UK Metals Expo Q&A: Van Leeuwen MD Kris Bowling
Van Leeuwen Limited managing director Kris Bowling is approaching the UK Metals Expo as a fact-finding mission to gain greater insight into market sentiment in preparation for 2024 trading.
Kris was speaking to MEPS International for a five-minute Q&A ahead of his involvement in the Expo’s ‘Carbon Steel Market: Navigating Trends and Price Dynamics’ panel debate on September 14.
The debate is one of two topical discussions – with another focusing on the stainless carbon steel market – set to be hosted by senior MEPS consultant Kaye Ayub over the course of the two-day NEC Birmingham event.
And Kris suggested that taking time to listen to some of the Expo’s 50 seminar sessions could provide vital insight into what lies ahead for the steel sector. Read on for his full interview:
How did you start your career in the steel sector?
I’d been to college and, having joined the part-time Territorial Army, was considering a full-time career in the army when I got a job as a quality assurance assistant at Wheeler Tubes in Bury. Now, 28 years later, a few company takeovers and acquisitions later, I find myself with the same company but in a very different role.
How did you progress to the job you have today?
Not long after I started at Wheeler Tubes the quality chief inspector left. I put my name forward and was surprised to get the job and progress quite quickly. I found myself feeling quite ambitious. After I identified opportunities in the commercial side of the business I moved into a sales role. Wheeler only stocked carbon tubes at the time and when I negotiated a sale of some stainless steel hollow bar. It coincided (more by luck than by judgment) with the company’s move in that direction. After that, I was seen as something of a stainless steel specialist. Shortly after this, I moved into an external selling role. I took a one-year gap from the business for a deployment with the Regular Army, as an infantry soldier in Iraq. I was a corporal and vehicle commander, providing protection for an airbase and teams that moved around the country. I think my time in Iraq helped put a lot of things into perspective and I believe I came back a much calmer person. When I returned to Van Leeuwen, in 2006, I committed to the business and quickly progressed through various commercial management roles. I became managing director of Van Leeuwen Ltd in 2016. It was difficult timing, with the oil and gas sectors faltering, and I had to oversee the downsizing of the business. Later, after the acquisition of Benteler Distribution International by the Van Leeuwen Pipe & Tube Group, I formed part of the team of directors that oversaw the merging of the two UK-based operating Companies. This move saw the overall business for Van Leeuwen in the UK almost double in size. At the end of 2022, I again became managing director of the newly formed larger company.
What is the most rewarding part of your job?
If you had asked me 10 years ago it would have been developing our people and five years prior to that it would have been converting an order. What I enjoy now is setting up structure in the business. That said, even with all the processes in place, I do like it when we operate outside that framework and do something different to provide a solution for a customer. We might acquire a machine or partner with a supplier or sister company to come up with a solution. You certainly need the processes in place but having freedom, flexibility and entrepreneurship within a business is a great thing and I think we have that.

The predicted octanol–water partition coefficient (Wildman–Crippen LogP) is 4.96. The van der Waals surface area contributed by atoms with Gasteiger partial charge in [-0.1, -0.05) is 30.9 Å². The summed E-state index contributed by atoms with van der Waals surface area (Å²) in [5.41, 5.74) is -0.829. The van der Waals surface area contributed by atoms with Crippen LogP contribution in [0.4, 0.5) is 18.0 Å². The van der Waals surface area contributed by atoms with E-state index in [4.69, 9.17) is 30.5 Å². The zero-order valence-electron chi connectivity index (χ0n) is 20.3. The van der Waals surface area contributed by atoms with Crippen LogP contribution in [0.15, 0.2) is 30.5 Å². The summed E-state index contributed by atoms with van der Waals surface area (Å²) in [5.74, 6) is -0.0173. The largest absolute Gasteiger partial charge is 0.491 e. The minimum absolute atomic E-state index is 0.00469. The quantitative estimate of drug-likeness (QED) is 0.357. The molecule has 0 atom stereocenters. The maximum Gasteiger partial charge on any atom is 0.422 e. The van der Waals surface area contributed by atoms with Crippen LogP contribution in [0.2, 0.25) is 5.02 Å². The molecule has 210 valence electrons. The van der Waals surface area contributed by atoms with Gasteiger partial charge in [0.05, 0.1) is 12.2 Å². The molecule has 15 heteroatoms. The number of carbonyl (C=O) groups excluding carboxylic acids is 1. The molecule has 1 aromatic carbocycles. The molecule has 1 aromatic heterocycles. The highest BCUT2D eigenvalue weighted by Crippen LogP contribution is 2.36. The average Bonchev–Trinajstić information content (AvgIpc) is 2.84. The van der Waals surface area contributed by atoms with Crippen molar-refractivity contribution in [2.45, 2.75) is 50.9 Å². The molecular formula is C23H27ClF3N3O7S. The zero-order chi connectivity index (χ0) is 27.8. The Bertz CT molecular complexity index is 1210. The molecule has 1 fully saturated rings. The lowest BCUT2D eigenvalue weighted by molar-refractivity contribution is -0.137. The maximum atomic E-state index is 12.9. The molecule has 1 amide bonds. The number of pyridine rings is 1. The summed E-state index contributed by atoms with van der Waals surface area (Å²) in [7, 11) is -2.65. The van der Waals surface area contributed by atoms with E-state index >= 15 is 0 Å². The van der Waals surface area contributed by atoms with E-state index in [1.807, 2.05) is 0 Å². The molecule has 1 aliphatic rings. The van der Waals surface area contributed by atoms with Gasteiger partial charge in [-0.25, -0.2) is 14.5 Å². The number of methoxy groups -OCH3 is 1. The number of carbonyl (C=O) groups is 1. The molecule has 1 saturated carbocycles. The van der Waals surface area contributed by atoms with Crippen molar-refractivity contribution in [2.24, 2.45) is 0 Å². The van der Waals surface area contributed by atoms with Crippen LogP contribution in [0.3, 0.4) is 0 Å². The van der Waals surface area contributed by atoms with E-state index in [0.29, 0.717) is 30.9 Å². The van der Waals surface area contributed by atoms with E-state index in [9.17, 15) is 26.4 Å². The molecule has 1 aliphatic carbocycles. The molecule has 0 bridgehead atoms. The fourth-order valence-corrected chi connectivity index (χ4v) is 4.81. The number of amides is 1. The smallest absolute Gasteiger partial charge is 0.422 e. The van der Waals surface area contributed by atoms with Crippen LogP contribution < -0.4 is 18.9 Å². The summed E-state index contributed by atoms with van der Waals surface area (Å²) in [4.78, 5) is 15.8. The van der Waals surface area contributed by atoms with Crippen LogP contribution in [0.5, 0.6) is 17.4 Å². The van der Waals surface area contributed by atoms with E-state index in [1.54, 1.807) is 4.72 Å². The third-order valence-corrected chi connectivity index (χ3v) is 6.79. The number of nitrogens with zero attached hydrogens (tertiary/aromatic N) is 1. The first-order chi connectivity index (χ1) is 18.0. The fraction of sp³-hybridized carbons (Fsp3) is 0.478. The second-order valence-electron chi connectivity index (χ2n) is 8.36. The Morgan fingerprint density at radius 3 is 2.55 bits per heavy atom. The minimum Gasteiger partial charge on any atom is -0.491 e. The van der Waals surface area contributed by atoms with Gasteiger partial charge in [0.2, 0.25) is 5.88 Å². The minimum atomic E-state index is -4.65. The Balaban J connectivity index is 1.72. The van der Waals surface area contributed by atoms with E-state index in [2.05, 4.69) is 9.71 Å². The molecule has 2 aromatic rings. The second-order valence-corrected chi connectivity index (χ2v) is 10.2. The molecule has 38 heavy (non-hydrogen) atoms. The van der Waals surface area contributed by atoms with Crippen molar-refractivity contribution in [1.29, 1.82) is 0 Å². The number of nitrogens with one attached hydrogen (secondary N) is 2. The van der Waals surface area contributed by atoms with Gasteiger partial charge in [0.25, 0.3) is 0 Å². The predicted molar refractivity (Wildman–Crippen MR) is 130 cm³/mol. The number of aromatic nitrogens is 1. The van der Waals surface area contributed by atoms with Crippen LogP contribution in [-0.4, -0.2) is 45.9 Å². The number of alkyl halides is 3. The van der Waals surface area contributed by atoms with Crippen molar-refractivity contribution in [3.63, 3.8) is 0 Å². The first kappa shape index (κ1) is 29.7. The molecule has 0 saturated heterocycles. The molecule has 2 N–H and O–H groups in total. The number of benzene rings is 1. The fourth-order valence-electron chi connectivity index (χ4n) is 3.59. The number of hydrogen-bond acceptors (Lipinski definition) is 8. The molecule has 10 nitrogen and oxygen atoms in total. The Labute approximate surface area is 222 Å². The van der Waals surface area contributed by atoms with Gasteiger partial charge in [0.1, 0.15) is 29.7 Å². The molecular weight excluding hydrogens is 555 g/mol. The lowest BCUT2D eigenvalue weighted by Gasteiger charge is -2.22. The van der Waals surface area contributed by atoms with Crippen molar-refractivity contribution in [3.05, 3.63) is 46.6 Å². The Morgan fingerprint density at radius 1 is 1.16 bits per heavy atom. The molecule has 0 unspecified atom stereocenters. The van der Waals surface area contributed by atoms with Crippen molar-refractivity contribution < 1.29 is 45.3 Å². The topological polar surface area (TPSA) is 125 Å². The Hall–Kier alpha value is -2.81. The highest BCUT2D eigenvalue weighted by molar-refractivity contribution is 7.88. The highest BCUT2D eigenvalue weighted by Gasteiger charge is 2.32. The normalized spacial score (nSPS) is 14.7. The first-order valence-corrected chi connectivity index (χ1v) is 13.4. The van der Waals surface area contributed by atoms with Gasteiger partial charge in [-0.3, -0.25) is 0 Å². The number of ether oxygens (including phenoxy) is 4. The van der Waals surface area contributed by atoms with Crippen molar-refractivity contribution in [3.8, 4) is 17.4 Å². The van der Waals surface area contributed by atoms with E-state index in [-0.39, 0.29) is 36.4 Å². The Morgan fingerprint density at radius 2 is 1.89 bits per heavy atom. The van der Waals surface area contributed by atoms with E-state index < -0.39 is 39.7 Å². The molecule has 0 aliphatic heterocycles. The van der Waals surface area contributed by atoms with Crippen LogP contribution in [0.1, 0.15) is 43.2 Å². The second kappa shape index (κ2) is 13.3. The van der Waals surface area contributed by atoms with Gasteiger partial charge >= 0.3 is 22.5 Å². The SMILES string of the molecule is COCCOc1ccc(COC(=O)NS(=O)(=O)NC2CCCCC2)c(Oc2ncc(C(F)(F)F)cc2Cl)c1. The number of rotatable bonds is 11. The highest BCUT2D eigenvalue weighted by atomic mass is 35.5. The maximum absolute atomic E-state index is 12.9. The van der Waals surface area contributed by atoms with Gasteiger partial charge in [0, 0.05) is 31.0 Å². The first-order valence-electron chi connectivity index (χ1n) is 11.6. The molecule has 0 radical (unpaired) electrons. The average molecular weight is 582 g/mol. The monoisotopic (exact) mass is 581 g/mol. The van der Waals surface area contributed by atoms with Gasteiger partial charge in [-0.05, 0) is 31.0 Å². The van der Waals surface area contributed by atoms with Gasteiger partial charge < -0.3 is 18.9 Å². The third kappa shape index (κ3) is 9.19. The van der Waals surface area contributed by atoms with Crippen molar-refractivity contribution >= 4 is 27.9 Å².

What is the biggest day-to-day challenge faced by your business?
Inventory management, especially with the supply chain challenges we have had in recent years and the swings in demand. Credit management is also becoming a much more difficult subject. With steel prices almost doubling over recent years, the credit insurance companies have been very nervous about the sectors that we sell into. They haven’t increased their credit limits despite the value of materials having doubled. Luckily, we have in-depth discussions with our credit providers. Ultimately, we have to make informed local decisions and manage our business risks accordingly.
Do you foresee a standout ‘hot topic’ for the UK Metals Expo?
I think the big questions surround demand and price. We’re seeing a bit of a mixed picture across the business sectors and product groups. I expect that to be a key point of discussion, but then it always is, regardless of the state of the market.
What do you hope to take away from the event?
For the last 12 to 18 months we’ve really looked at improving our brand awareness and I think this gives us another opportunity to do that. This is the second time we have been to the UK Metals Expo and we’re occupying a great location, on Stand E10, right next to the entrance. I’m hopeful of meeting up with a number of old friends and new contacts. I’ll also be taking in some of the presentations. Last year I found that really useful. Ultimately, I’m hopeful of getting a feel of the market sentiment as it’s that time when I’m being asked to give an opinion on our expectations for next year.
Registration is now open for the free-to-attend UK Metals Expo, which is billed as the only event of 2023 to bring the entire metals supply chain together with engineering and manufacturing.
MEPS International will be located on Stand C8. Attendees can book a free one-to-one consultation with a steel market analyst. Alternatively, they can drop in for an informal chat and the chance to win a hospitality package with Premier League Sheffield United.